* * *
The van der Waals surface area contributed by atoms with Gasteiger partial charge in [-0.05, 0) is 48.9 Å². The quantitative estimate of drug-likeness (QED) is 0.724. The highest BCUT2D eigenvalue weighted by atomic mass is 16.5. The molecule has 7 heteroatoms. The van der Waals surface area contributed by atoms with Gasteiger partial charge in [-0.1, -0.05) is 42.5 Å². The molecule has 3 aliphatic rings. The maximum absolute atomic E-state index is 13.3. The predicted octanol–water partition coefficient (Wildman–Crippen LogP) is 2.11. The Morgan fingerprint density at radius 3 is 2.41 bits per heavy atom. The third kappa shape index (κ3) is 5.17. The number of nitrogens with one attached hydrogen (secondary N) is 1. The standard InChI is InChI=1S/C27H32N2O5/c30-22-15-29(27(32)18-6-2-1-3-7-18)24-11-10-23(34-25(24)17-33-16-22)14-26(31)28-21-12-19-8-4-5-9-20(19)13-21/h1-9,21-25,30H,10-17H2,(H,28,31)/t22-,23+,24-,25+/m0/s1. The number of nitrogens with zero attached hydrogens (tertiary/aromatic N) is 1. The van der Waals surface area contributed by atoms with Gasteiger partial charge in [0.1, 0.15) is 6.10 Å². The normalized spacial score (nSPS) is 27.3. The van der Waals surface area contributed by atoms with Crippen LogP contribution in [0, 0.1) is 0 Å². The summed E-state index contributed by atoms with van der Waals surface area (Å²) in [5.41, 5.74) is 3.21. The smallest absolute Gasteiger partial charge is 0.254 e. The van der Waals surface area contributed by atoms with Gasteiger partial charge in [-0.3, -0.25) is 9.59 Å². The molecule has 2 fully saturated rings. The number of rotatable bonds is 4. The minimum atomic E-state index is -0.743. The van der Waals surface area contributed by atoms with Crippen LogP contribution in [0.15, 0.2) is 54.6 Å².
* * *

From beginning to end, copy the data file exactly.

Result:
The van der Waals surface area contributed by atoms with Gasteiger partial charge in [-0.05, 0) is 48.9 Å². The quantitative estimate of drug-likeness (QED) is 0.724. The highest BCUT2D eigenvalue weighted by atomic mass is 16.5. The molecule has 7 heteroatoms. The van der Waals surface area contributed by atoms with Gasteiger partial charge in [-0.1, -0.05) is 42.5 Å². The molecule has 3 aliphatic rings. The maximum absolute atomic E-state index is 13.3. The predicted octanol–water partition coefficient (Wildman–Crippen LogP) is 2.11. The Morgan fingerprint density at radius 3 is 2.41 bits per heavy atom. The third kappa shape index (κ3) is 5.17. The number of nitrogens with one attached hydrogen (secondary N) is 1. The standard InChI is InChI=1S/C27H32N2O5/c30-22-15-29(27(32)18-6-2-1-3-7-18)24-11-10-23(34-25(24)17-33-16-22)14-26(31)28-21-12-19-8-4-5-9-20(19)13-21/h1-9,21-25,30H,10-17H2,(H,28,31)/t22-,23+,24-,25+/m0/s1. The number of nitrogens with zero attached hydrogens (tertiary/aromatic N) is 1. The van der Waals surface area contributed by atoms with Gasteiger partial charge in [0.1, 0.15) is 6.10 Å². The normalized spacial score (nSPS) is 27.3. The van der Waals surface area contributed by atoms with Crippen LogP contribution in [0, 0.1) is 0 Å². The summed E-state index contributed by atoms with van der Waals surface area (Å²) in [5.41, 5.74) is 3.21. The smallest absolute Gasteiger partial charge is 0.254 e. The van der Waals surface area contributed by atoms with Gasteiger partial charge in [-0.3, -0.25) is 9.59 Å². The molecule has 2 fully saturated rings. The number of rotatable bonds is 4. The minimum atomic E-state index is -0.743. The van der Waals surface area contributed by atoms with Crippen LogP contribution in [0.15, 0.2) is 54.6 Å².